04 SES 04 A, Reflecting On Access And Equity In Higher Education
Although progress has been made in improving the education support for disadvantaged groups, creating a university setting that enables full participation for students with disabilities continues to be a concern. In Ireland, 25% of people with disabilities aged 15-49 have a third level qualification compared to 39% of the general population (AHEAD, 2019; Central Statistics Office & Higher Education Authority, 2018). The transition to HE for young adults with disability is more challenging than for other young adults (Ebersold, 2012). Students with disabilities often lack relevant support, preparation and knowledge of college and employment, including the expectations and barriers that they might face (McEachern, 2007). As a result, the retention of students with disabilities in HE is lower than students without disabilities (Quinn, 2013) and people with disabilities are only half as likely to be in employment as others of working age (National Disability Authority, n.d.). Enabling people with disabilities to be full participants within society has implications for how environments are structured and how implicit barriers and opportunities to participation are addressed (Biewer et al., 2015).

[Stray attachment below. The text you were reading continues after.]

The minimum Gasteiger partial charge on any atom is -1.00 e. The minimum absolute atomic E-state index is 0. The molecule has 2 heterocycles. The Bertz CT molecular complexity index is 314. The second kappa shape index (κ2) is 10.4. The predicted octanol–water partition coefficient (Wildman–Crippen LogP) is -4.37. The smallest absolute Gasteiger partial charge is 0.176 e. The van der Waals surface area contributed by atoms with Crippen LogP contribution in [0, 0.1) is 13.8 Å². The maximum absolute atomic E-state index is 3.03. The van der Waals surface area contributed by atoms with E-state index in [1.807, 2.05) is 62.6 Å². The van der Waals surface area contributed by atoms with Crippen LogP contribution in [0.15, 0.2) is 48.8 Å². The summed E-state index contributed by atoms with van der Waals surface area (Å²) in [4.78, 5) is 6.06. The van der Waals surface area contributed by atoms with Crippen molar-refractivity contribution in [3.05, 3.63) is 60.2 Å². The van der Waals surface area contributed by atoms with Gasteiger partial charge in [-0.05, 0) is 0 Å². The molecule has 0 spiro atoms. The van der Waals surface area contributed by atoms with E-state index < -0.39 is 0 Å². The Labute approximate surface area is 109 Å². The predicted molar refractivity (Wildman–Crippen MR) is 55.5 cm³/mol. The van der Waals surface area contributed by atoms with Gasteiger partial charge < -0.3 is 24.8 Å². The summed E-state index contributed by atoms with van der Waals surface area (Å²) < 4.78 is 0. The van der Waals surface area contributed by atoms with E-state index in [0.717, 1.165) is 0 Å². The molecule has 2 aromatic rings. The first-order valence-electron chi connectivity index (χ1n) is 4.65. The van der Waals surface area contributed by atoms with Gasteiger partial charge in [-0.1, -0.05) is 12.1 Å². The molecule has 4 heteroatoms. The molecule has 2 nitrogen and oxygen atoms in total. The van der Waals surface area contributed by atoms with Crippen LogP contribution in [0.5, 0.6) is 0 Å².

This qualitative study aims (1) to explore how technology supports students with disabilities transitioning and fully participating in higher education (HE) in Ireland; (2) to understand what enhances and inhibits the inclusion and technology use in HE; and (3) to make recommendations for future action to develop technology-friendly inclusive HE for students with disabilities and for all.
Drawing on the universalistic perspective, this research employed a systems-thinking approach to understand the connections within the system and how to enhance the inclusion of students with disabilities. Adopting a systems-thinking perspective allows for more equitable, resilient and sustainable inclusion and technology, a more meaningful linking of context and processes, and the location of the user experience at the centre of solutions and best practices (MacLachlan & Scherer, 2018).
Focus of Discussion